The Paradox of Iraq

This detail struck me as revealing in today's rather grim NYT assessment of the "last chance" for Iraq:

The most recent official figures say that Baghdad is receiving at least eight hours of electricity a day, but Iraqis say that after a fleeting improvement earlier this month, they now receive less than that.

When Mr. Maliki visited the Baghdad South power plant earlier this month with his electricity minister, Karim Wahid, they acknowledged that three years after the invasion, billions more will have to be spent.

Mr. Wahid estimated that power output in the Baghdad area must more than double just to meet current demand, which was growing at between 7 percent and 10 percent a year.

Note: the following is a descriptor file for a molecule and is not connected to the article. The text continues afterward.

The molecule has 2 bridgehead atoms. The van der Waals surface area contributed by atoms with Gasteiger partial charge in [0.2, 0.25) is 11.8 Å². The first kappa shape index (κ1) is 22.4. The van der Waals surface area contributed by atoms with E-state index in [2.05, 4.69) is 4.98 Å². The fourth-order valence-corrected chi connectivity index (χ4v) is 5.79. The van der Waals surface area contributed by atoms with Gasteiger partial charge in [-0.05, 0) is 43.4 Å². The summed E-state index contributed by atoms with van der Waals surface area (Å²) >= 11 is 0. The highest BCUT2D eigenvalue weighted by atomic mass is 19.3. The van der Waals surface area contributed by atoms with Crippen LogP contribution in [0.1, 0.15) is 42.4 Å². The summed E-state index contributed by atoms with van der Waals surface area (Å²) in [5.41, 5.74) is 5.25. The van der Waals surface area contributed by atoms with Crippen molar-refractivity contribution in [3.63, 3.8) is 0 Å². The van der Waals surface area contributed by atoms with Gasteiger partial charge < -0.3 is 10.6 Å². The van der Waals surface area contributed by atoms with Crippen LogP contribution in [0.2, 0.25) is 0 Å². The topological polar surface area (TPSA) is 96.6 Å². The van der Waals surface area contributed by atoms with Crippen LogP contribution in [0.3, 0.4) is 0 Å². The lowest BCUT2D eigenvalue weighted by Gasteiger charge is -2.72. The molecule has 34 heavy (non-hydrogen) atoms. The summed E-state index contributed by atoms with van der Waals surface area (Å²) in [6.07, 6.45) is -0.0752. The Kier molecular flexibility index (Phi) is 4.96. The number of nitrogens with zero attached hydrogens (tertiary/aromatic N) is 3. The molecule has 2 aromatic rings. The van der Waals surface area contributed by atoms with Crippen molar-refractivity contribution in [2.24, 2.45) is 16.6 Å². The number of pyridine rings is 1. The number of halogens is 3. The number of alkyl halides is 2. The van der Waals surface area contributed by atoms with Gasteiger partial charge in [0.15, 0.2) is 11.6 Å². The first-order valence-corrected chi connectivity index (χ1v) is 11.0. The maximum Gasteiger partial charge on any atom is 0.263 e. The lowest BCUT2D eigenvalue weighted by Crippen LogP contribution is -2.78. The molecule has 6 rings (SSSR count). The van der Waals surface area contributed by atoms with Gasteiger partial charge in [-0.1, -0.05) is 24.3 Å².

The cost to satisfy those needs, he said, could run to as much as $2 billion a year for 10 years, requiring substantial foreign investment. "I will ask the government to correct the budget, and if it's possible to add something else," Mr. Wahid said.

So there you have the two Iraqs. On the one hand, an infrastructure being constantly sabotaged by insurgents and billions spent on electricity leading to an actual reduction of the power available to Iraqis. On the other hand, you have the fact that life and the economy and population growth seem to be demanding electricity at rapidly expanding rates of growth. Something is being murdered; and something is being born. And this seems to be happening simultaneously. Will the U.S. be the midwife or the coroner? That has yet to be determined.